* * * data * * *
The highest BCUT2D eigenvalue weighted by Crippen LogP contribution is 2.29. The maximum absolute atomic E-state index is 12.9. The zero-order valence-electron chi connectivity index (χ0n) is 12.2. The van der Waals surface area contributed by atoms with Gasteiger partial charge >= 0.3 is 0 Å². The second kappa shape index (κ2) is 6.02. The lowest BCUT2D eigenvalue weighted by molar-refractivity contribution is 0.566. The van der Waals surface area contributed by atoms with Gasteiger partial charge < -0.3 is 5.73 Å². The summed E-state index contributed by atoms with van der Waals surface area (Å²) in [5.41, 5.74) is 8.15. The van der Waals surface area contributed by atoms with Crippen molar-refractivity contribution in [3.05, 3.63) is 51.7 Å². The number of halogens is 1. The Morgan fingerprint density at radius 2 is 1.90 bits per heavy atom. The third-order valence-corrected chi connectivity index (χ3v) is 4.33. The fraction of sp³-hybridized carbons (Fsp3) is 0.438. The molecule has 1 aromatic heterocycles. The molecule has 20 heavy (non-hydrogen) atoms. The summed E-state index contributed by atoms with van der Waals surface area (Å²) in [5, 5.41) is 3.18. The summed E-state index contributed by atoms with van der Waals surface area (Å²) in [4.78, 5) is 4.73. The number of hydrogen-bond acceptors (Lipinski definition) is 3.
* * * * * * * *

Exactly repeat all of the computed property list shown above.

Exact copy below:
The highest BCUT2D eigenvalue weighted by Crippen LogP contribution is 2.29. The maximum absolute atomic E-state index is 12.9. The zero-order valence-electron chi connectivity index (χ0n) is 12.2. The van der Waals surface area contributed by atoms with Gasteiger partial charge >= 0.3 is 0 Å². The second kappa shape index (κ2) is 6.02. The lowest BCUT2D eigenvalue weighted by molar-refractivity contribution is 0.566. The van der Waals surface area contributed by atoms with Gasteiger partial charge < -0.3 is 5.73 Å². The summed E-state index contributed by atoms with van der Waals surface area (Å²) in [5.41, 5.74) is 8.15. The van der Waals surface area contributed by atoms with Crippen molar-refractivity contribution in [3.05, 3.63) is 51.7 Å². The number of halogens is 1. The Morgan fingerprint density at radius 2 is 1.90 bits per heavy atom. The third-order valence-corrected chi connectivity index (χ3v) is 4.33. The fraction of sp³-hybridized carbons (Fsp3) is 0.438. The molecule has 1 aromatic heterocycles. The molecule has 20 heavy (non-hydrogen) atoms. The summed E-state index contributed by atoms with van der Waals surface area (Å²) in [5, 5.41) is 3.18. The summed E-state index contributed by atoms with van der Waals surface area (Å²) in [4.78, 5) is 4.73. The number of hydrogen-bond acceptors (Lipinski definition) is 3.